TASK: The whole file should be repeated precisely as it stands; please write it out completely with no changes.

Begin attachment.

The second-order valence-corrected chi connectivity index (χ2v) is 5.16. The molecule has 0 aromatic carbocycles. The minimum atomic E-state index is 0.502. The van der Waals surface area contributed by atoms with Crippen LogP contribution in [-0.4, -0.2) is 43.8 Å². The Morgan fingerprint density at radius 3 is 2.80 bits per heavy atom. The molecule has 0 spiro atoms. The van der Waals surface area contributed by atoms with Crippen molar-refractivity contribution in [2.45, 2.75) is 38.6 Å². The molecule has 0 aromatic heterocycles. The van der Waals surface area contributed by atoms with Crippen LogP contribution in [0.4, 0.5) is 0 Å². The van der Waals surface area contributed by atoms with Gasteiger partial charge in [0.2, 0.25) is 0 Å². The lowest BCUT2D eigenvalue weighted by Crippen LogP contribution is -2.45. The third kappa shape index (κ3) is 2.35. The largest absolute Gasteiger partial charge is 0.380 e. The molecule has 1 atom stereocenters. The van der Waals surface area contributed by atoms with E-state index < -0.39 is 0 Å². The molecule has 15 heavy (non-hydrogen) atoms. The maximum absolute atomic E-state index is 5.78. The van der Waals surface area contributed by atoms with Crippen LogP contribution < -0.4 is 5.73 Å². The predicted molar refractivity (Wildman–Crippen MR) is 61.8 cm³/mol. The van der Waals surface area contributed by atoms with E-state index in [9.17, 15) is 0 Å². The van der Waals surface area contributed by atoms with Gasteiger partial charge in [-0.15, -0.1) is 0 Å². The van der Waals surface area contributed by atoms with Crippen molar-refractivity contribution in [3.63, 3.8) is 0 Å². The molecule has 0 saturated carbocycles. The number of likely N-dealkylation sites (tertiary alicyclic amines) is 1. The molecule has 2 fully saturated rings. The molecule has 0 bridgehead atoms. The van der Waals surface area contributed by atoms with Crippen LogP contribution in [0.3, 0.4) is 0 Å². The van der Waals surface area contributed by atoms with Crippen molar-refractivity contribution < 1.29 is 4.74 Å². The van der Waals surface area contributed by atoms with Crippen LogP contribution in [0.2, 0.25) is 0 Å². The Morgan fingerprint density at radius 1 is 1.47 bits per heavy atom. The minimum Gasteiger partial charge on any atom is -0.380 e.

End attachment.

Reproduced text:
The second-order valence-corrected chi connectivity index (χ2v) is 5.16. The molecule has 0 aromatic carbocycles. The minimum atomic E-state index is 0.502. The van der Waals surface area contributed by atoms with Crippen LogP contribution in [-0.4, -0.2) is 43.8 Å². The Morgan fingerprint density at radius 3 is 2.80 bits per heavy atom. The molecule has 0 spiro atoms. The van der Waals surface area contributed by atoms with Crippen molar-refractivity contribution in [2.45, 2.75) is 38.6 Å². The molecule has 0 aromatic heterocycles. The van der Waals surface area contributed by atoms with Crippen LogP contribution in [0.4, 0.5) is 0 Å². The van der Waals surface area contributed by atoms with Gasteiger partial charge in [0.2, 0.25) is 0 Å². The lowest BCUT2D eigenvalue weighted by Crippen LogP contribution is -2.45. The third kappa shape index (κ3) is 2.35. The largest absolute Gasteiger partial charge is 0.380 e. The molecule has 1 atom stereocenters. The van der Waals surface area contributed by atoms with E-state index < -0.39 is 0 Å². The molecule has 15 heavy (non-hydrogen) atoms. The maximum absolute atomic E-state index is 5.78. The van der Waals surface area contributed by atoms with Crippen LogP contribution < -0.4 is 5.73 Å². The predicted molar refractivity (Wildman–Crippen MR) is 61.8 cm³/mol. The van der Waals surface area contributed by atoms with E-state index in [9.17, 15) is 0 Å². The van der Waals surface area contributed by atoms with Gasteiger partial charge in [-0.15, -0.1) is 0 Å². The van der Waals surface area contributed by atoms with Crippen molar-refractivity contribution in [3.63, 3.8) is 0 Å². The molecule has 0 saturated carbocycles. The number of likely N-dealkylation sites (tertiary alicyclic amines) is 1. The molecule has 2 fully saturated rings. The molecule has 0 bridgehead atoms. The van der Waals surface area contributed by atoms with Crippen LogP contribution in [0.3, 0.4) is 0 Å². The van der Waals surface area contributed by atoms with Crippen molar-refractivity contribution < 1.29 is 4.74 Å². The van der Waals surface area contributed by atoms with Crippen LogP contribution in [0.2, 0.25) is 0 Å². The Morgan fingerprint density at radius 1 is 1.47 bits per heavy atom. The minimum Gasteiger partial charge on any atom is -0.380 e.